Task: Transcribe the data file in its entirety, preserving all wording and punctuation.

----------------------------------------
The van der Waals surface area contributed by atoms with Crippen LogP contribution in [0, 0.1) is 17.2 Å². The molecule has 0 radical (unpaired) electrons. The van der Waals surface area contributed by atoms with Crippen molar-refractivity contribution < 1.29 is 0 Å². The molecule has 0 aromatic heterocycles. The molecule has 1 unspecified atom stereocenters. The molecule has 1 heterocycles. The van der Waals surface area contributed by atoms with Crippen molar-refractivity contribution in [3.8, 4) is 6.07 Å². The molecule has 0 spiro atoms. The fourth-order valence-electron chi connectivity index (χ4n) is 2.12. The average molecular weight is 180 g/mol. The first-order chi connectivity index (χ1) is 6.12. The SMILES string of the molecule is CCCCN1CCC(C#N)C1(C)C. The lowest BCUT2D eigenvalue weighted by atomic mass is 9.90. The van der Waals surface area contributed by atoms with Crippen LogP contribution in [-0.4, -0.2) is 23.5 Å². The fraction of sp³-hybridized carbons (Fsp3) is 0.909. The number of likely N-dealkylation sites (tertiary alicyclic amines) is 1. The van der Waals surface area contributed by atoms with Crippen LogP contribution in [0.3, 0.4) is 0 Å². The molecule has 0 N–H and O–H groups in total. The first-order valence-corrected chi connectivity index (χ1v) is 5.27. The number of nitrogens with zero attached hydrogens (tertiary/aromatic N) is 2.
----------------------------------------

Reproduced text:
The van der Waals surface area contributed by atoms with Crippen LogP contribution in [0, 0.1) is 17.2 Å². The molecule has 0 radical (unpaired) electrons. The van der Waals surface area contributed by atoms with Crippen molar-refractivity contribution < 1.29 is 0 Å². The molecule has 0 aromatic heterocycles. The molecule has 1 unspecified atom stereocenters. The molecule has 1 heterocycles. The van der Waals surface area contributed by atoms with Crippen molar-refractivity contribution in [3.8, 4) is 6.07 Å². The molecule has 0 spiro atoms. The fourth-order valence-electron chi connectivity index (χ4n) is 2.12. The average molecular weight is 180 g/mol. The first-order chi connectivity index (χ1) is 6.12. The SMILES string of the molecule is CCCCN1CCC(C#N)C1(C)C. The lowest BCUT2D eigenvalue weighted by atomic mass is 9.90. The van der Waals surface area contributed by atoms with Crippen LogP contribution in [-0.4, -0.2) is 23.5 Å². The fraction of sp³-hybridized carbons (Fsp3) is 0.909. The number of likely N-dealkylation sites (tertiary alicyclic amines) is 1. The van der Waals surface area contributed by atoms with Crippen LogP contribution in [0.3, 0.4) is 0 Å². The molecule has 0 N–H and O–H groups in total. The first-order valence-corrected chi connectivity index (χ1v) is 5.27. The number of nitrogens with zero attached hydrogens (tertiary/aromatic N) is 2.